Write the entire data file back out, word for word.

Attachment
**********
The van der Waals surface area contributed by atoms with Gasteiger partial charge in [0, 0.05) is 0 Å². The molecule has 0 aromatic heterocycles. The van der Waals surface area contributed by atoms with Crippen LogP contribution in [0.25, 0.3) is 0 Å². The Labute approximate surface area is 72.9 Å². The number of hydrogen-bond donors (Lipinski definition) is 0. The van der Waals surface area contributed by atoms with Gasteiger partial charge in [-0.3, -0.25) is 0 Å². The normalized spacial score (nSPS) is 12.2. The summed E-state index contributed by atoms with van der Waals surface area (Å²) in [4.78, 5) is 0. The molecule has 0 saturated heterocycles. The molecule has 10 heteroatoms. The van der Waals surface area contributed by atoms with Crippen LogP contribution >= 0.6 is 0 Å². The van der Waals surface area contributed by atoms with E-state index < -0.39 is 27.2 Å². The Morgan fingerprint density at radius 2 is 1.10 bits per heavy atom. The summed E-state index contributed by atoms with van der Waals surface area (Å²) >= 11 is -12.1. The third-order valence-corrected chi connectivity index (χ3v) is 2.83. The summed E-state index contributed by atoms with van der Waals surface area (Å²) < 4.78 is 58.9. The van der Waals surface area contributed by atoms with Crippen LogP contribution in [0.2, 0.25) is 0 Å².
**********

The van der Waals surface area contributed by atoms with Gasteiger partial charge in [0, 0.05) is 0 Å². The molecule has 0 aromatic heterocycles. The van der Waals surface area contributed by atoms with Crippen LogP contribution in [0.25, 0.3) is 0 Å². The Labute approximate surface area is 72.9 Å². The number of hydrogen-bond donors (Lipinski definition) is 0. The van der Waals surface area contributed by atoms with Gasteiger partial charge in [-0.3, -0.25) is 0 Å². The normalized spacial score (nSPS) is 12.2. The summed E-state index contributed by atoms with van der Waals surface area (Å²) in [4.78, 5) is 0. The molecule has 0 saturated heterocycles. The molecule has 10 heteroatoms. The van der Waals surface area contributed by atoms with Crippen LogP contribution >= 0.6 is 0 Å². The van der Waals surface area contributed by atoms with E-state index < -0.39 is 27.2 Å². The Morgan fingerprint density at radius 2 is 1.10 bits per heavy atom. The summed E-state index contributed by atoms with van der Waals surface area (Å²) >= 11 is -12.1. The third-order valence-corrected chi connectivity index (χ3v) is 2.83. The summed E-state index contributed by atoms with van der Waals surface area (Å²) < 4.78 is 58.9. The van der Waals surface area contributed by atoms with Crippen LogP contribution in [0.2, 0.25) is 0 Å².